run once script

Discussion in 'Scripting' started by James Brister, Jan 21, 2009.

  1. I have been searching around the internet and I can't find a consensus on
    this topic. I have a batch file (.bat) that does a silent install of a
    software program we use. I am able to run this batch file computer by
    computer but, it will take forever. Since I have done a few computers with
    the batch file, I know it works correctly. My question is in regards to GP.
    Can I setup the batch file to be called one time per computer at either 1)
    computer start up or 2) at logon?
     
    James Brister, Jan 21, 2009
    #1
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  2. From: "James Brister" <>

    | I have been searching around the internet and I can't find a consensus on
    | this topic. I have a batch file (.bat) that does a silent install of a
    | software program we use. I am able to run this batch file computer by
    | computer but, it will take forever. Since I have done a few computers with
    | the batch file, I know it works correctly. My question is in regards to GP.
    | Can I setup the batch file to be called one time per computer at either 1)
    | computer start up or 2) at logon?


    HKLM\SOFTWARE\Microsoft\Windows\CurrentVersion\RunOnce
     
    David H. Lipman, Jan 21, 2009
    #2
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  3. thanks for the info. I'll give it a shot. One follow up question to that.
    Does it process with administrator rights or do I need to tell it to run as
    the administrator? If so, how?
     
    James Brister, Jan 21, 2009
    #3
  4. From: "James Brister" <>

    | thanks for the info. I'll give it a shot. One follow up question to that.
    | Does it process with administrator rights or do I need to tell it to run as
    | the administrator? If so, how?


    I believe it runs under the context of the user.
     
    David H. Lipman, Jan 21, 2009
    #4
  5. but if it's under the computer configuration portion of the GPO, it runs as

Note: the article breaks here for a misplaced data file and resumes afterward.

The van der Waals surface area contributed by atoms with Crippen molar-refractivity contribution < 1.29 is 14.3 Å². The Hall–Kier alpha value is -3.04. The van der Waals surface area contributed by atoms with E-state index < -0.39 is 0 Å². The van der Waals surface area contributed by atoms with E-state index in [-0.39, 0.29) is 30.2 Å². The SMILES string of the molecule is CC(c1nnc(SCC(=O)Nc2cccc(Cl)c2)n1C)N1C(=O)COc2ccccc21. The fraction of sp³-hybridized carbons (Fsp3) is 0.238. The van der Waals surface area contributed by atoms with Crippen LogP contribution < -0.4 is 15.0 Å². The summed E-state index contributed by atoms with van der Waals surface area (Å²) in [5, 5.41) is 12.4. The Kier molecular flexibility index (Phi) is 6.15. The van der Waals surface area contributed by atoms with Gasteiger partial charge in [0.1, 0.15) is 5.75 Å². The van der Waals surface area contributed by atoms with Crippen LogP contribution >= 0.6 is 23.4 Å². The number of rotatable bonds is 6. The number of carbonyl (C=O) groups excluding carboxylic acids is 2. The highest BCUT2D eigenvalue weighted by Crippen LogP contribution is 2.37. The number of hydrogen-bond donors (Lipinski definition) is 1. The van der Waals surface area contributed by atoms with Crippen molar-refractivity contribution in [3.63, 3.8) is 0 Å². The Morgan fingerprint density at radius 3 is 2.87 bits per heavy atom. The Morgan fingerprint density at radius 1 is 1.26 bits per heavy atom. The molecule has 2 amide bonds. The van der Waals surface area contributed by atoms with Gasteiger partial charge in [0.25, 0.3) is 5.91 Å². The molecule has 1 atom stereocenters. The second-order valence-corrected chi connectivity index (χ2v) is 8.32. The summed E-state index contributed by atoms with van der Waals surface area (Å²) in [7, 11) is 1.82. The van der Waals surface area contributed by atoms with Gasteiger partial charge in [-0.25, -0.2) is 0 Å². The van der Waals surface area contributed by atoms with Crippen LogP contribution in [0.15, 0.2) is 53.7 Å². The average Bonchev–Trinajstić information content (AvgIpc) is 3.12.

the computer which has essentally "admin rights"? Correct?
     
    James Brister, Jan 21, 2009
    #5
  6. James Brister

    Al Dunbar Guest

    It's not running by any GPO, as the "run once" entries in the registry are
    windows features, not domain features. Because of where this is located in
    the registry:

    HKLM\SOFTWARE\Microsoft\Windows\CurrentVersion\RunOnce

    I would think that it runs under the credentials of "NT AUTHORITY\SYSTEM"
    when windows starts up, and before anyone logs in.

    /Al
     
    Al Dunbar, Jan 21, 2009
    #6
  7. No!
    1. All "Run" and "RunOnce" entries are evaluated at login and
    2. run with the credentials of the user logging in.

    Only machine startup scripts, scheduled tasks or services are run at
    startup.

    Stefan
     
    Stefan Kanthak, Jan 21, 2009
    #7
  8. If the batch file installs something for the users, and can be run by the
    users (they have sufficient permissions), it can be run as a logon script.
    Otherwise it should be run as a startup script. Logon script run with the
    permissions of the user. Startup scripts run with system permissions on the
    local computer, and with the permissions of the computer object elsewhere in
    the domain.

    In either case you can design the script to run once; once per user for
    logon scripts, once per computer for startup scripts. The script can check
    for the existence of a file or registry setting, for example, that only
    exists if the script has already been run. I like to use "flag" files saved
    on a network share, so that I can monitor progress remotely and tell when
    the code is no longer required. A batch file can easily create such a file
    when it completes. If the file is saved in a network share it should be
    uniquely named after the computer/user.

    Another option (if the deployment is to each computer rather than each user)
    is to install remotely yourself. If the batch file runs silently with no
    user intervention (and no messages), you can use WMI to deploy it remotely.
    The routine to deploy can either loop through a text file of computer names,
    or loop through the computer members of a group. I have an example VBScript
    program that does this linked here:

    http://www.rlmueller.net/Deploy.htm
     
    Richard Mueller [MVP], Jan 21, 2009
    #8
  9. James Brister

    Al Dunbar Guest

    Oops, guessed wrong, my bad.
    Thanks for straightening me out on these details.

    /Al
     
    Al Dunbar, Jan 22, 2009
    #9
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